Bruce Willis’ Cole is saving the world, not an old girl friend, and his problems are more akin to those suffered by The Man Who Fell to Earth. When nobody believes Cole, he’s packed away in a nuthouse and kept high on meds. Cole becomes convinced that he really is insane, until Kathryn’s love puts him back on track. On a less inspiring note, much of the movie deals with the expected thriller situations, evading cops, thugs and creeps in the mean streets of the inner city, etc.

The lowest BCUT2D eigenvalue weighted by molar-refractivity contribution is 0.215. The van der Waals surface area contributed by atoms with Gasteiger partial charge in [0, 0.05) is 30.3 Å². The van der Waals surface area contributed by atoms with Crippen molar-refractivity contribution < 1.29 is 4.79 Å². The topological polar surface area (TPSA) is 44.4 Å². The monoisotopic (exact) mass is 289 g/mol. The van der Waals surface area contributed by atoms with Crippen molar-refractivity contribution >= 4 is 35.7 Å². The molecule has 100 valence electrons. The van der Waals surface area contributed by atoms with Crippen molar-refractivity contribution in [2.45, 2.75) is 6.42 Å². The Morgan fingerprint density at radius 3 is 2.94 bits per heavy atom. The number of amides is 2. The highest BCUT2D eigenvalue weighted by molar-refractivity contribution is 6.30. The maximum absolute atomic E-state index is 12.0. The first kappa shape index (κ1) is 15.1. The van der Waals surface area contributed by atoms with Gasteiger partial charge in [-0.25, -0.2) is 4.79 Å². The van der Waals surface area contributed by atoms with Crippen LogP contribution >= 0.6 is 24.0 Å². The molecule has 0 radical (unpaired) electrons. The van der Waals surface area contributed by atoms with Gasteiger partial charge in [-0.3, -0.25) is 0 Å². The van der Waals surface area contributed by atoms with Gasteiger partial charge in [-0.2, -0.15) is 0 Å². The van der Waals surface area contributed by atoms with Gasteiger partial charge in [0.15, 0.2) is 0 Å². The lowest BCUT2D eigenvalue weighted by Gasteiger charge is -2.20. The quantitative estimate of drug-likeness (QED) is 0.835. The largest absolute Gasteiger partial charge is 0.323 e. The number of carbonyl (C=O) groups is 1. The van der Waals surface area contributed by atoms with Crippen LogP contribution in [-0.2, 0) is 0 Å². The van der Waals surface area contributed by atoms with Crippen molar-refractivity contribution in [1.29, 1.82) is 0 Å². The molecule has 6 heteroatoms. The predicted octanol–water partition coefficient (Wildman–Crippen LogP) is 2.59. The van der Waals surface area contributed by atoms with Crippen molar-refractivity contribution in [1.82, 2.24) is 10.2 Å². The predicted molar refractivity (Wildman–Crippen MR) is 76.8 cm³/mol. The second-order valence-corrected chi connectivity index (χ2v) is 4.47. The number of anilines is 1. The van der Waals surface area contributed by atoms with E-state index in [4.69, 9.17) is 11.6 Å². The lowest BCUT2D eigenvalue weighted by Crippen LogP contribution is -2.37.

Only after actor Brad Pitt was signed, did his star status rocket upward, making him as big a draw as the bankable Bruce Willis. Gilliam and his acting coaches thought Pitt incapable of performing the hyperactive Jeffrey Goines character, but he came through strongly enough to impress the Motion Picture Academy. Pitt’s Goines serves as amusing comic relief, provided one can get past the feeling that he’s simply imitating Dennis Hopper’s gonzo photographer in Apocalypse Now. Maybe they consulted the same behavioral tutors. Christopher Plummer has a very small part as the suspicious bio-lab millionaire, in a sub-plot that may seem familiar to fans of the Terminator movies. Actor David Morse (Inside Moves) provides a key contribution not likely to be covered in most discussions of the film. Frank Gorshin rolls his eyes beautifully as a cynical asylum doctor.